State of the Arts
What would Martin Scorsese produce if he had 24 hours to make a film — including post-production? Or Jonathan Demme, or Quentin Tarantino? Maybe that’s what actor Matthew Modine, who’s worked with directors of that caliber, was wondering when he proposed to Lake Placid Film Forum  Artistic Director Kathleen Carroll that she host a 24-hour filmmaking competition at the annual festival.
Five teams of students from nearby colleges participated in “Sleepless in Lake Placid” over the weekend of June 15-16. They scurried around the small town, scouting out locations and filming, then returned to their dorm rooms to edit. On Saturday night, they screened the finished products for judges. Syracuse University walked away with the Robin Pell award from the panel, which included Tunbridge filmmaker John O’Brien (Man With a Plan, Nosey Parker).
But Burlington College  film students snagged the audience award for their deadpan comic fantasy American Cheese . In a season of bloated flicks about guys in Spandex, the Burlingtonians worked the theme of superhero parody: They concocted a plot in which Uncle Sam has to revive the spirits of a moody Captain America, who’s sick of rescuing people who don’t appreciate him. Best line: “Everybody always asks where Spider-Man is!”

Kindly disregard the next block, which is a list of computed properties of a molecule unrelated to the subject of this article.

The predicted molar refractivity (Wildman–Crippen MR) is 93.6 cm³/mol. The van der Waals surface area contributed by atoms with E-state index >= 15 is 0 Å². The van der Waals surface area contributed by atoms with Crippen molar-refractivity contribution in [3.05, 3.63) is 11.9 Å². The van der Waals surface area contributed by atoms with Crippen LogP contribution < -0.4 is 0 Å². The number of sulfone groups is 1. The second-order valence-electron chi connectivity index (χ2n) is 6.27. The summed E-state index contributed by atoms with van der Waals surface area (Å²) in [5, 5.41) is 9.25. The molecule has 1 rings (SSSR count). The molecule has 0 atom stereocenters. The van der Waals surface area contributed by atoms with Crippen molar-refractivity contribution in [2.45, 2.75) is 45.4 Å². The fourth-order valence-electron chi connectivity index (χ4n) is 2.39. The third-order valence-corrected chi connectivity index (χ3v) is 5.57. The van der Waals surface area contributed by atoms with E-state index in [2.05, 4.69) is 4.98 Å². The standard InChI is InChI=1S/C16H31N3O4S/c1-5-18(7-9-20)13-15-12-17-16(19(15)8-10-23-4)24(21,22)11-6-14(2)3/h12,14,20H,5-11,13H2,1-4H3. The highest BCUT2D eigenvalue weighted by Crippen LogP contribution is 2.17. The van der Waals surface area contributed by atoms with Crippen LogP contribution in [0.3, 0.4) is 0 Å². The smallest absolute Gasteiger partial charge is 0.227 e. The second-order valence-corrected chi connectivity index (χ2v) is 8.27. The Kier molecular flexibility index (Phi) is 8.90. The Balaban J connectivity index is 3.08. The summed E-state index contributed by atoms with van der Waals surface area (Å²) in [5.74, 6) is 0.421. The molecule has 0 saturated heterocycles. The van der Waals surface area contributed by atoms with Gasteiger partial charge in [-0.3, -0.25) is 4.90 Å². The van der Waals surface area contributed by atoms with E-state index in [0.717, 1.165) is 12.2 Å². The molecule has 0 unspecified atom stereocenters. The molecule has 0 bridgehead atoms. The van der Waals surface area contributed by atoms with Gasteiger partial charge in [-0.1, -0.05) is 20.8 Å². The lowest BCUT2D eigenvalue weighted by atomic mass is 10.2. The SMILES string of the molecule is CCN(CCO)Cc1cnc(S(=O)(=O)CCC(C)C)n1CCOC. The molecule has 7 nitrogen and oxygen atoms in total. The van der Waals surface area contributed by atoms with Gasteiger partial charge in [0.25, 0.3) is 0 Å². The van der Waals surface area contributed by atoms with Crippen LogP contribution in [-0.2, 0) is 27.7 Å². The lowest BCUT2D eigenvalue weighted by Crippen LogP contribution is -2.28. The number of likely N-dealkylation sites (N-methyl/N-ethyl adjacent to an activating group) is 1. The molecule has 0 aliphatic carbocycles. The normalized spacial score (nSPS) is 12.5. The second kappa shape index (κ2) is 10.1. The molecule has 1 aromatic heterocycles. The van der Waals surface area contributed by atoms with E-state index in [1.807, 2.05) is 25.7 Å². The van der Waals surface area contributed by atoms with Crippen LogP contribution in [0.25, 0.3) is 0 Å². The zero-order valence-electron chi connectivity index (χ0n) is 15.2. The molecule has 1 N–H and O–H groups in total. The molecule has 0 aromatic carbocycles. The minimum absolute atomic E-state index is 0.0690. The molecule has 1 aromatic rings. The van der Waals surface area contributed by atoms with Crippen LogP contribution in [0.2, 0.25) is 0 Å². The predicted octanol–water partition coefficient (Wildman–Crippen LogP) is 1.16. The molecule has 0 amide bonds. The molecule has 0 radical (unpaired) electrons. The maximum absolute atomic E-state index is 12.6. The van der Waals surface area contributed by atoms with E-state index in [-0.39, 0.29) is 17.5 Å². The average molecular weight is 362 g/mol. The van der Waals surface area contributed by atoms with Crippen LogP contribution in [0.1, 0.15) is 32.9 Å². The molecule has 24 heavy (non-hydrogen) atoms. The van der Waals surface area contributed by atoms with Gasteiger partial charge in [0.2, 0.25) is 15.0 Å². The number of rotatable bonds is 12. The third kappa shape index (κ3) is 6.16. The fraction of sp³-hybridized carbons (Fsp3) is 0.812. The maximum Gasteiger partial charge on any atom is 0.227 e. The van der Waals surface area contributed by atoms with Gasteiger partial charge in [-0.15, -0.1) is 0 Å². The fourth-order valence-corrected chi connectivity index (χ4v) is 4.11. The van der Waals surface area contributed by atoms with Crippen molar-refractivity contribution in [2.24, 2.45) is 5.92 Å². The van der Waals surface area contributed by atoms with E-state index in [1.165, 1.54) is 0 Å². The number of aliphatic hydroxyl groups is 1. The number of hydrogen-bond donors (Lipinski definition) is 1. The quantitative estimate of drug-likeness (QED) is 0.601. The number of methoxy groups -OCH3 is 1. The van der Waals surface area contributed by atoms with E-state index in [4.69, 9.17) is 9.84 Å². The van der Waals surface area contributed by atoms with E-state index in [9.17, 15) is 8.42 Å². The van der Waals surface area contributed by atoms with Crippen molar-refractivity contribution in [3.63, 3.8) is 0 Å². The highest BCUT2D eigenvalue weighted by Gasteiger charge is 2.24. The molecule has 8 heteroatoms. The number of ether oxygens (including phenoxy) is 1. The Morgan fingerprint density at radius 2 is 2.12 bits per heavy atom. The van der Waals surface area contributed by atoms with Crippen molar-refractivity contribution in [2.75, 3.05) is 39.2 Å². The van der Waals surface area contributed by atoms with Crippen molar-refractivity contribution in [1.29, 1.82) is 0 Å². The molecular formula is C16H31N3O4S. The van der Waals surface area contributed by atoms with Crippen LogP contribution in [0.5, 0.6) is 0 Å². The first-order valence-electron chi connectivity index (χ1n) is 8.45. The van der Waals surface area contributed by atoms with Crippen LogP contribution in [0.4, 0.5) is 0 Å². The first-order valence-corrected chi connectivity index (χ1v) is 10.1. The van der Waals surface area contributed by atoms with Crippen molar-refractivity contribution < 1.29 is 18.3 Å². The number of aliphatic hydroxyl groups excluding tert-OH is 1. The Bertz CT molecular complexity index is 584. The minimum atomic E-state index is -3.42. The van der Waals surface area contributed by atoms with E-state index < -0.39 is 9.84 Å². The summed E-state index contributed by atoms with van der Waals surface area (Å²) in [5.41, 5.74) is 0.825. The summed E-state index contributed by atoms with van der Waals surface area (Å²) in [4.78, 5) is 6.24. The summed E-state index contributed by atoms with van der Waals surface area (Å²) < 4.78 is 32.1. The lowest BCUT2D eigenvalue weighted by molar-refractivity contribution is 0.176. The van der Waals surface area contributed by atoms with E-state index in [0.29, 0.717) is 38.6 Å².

Brent Harrewyn, part of that team — which also included James Daly, Georgia Pantazopolous, Ian Yaple and John Iozzo — explains the parameters of the contest in an email: “We had to open the film with the discovery of a dead body, we had to reference the [1980 Lake Placid] Olympics, we had to reference John Brown the abolitionist, [and] we needed the Palace Theatre [the festival venue] in a shot.” All those elements are worked into the finished film, albeit not always seamlessly. (“John Brown” appears as the name of a drink.)
In Lake Placid, Harrewyn says, he “went a total of 38 hours without sleeping” and “edited for 14 hours straight.” He adds that the team “even researched the relationship between Captain America and Uncle Sam, inserting factual elements from the comic series” such as the “super soldier serum” that revives the flagging hero and his history of fighting Nazis in World War II.
Via slapstick and silly costumes, the short film reminds us that superheroes were once patriotic icons, not just popcorn sellers. But Harrewyn thinks audiences could read a less lighthearted subtext into the moment when Captain America “resort[s] to violence after his American flag balloon (bubble) gets popped.” Michael Moore would approve . . .